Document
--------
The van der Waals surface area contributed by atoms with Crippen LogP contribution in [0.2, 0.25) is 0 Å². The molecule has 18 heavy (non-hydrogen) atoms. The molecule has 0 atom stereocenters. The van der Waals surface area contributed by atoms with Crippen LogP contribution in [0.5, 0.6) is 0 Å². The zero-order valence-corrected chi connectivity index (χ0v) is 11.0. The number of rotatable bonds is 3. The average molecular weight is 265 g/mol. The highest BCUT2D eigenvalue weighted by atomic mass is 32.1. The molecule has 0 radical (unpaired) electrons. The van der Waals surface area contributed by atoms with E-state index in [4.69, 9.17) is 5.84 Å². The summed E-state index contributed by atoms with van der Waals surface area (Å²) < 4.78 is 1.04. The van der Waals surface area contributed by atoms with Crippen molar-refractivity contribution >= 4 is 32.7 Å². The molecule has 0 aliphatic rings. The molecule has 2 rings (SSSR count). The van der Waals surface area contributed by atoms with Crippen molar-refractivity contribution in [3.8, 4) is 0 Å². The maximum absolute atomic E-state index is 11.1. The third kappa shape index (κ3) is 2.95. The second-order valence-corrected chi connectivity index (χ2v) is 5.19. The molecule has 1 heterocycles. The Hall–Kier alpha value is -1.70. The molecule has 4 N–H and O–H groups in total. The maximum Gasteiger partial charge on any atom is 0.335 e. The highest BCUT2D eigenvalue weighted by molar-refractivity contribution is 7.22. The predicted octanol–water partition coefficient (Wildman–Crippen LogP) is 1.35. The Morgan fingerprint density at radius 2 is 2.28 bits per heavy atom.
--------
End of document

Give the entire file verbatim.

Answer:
The van der Waals surface area contributed by atoms with Crippen LogP contribution in [0.2, 0.25) is 0 Å². The molecule has 18 heavy (non-hydrogen) atoms. The molecule has 0 atom stereocenters. The van der Waals surface area contributed by atoms with Crippen LogP contribution in [0.5, 0.6) is 0 Å². The zero-order valence-corrected chi connectivity index (χ0v) is 11.0. The number of rotatable bonds is 3. The average molecular weight is 265 g/mol. The highest BCUT2D eigenvalue weighted by atomic mass is 32.1. The molecule has 0 radical (unpaired) electrons. The van der Waals surface area contributed by atoms with E-state index in [4.69, 9.17) is 5.84 Å². The summed E-state index contributed by atoms with van der Waals surface area (Å²) < 4.78 is 1.04. The van der Waals surface area contributed by atoms with Crippen molar-refractivity contribution >= 4 is 32.7 Å². The molecule has 0 aliphatic rings. The molecule has 2 rings (SSSR count). The van der Waals surface area contributed by atoms with Crippen molar-refractivity contribution in [3.8, 4) is 0 Å². The maximum absolute atomic E-state index is 11.1. The third kappa shape index (κ3) is 2.95. The second-order valence-corrected chi connectivity index (χ2v) is 5.19. The molecule has 1 heterocycles. The Hall–Kier alpha value is -1.70. The molecule has 4 N–H and O–H groups in total. The maximum Gasteiger partial charge on any atom is 0.335 e. The highest BCUT2D eigenvalue weighted by molar-refractivity contribution is 7.22. The predicted octanol–water partition coefficient (Wildman–Crippen LogP) is 1.35. The Morgan fingerprint density at radius 2 is 2.28 bits per heavy atom.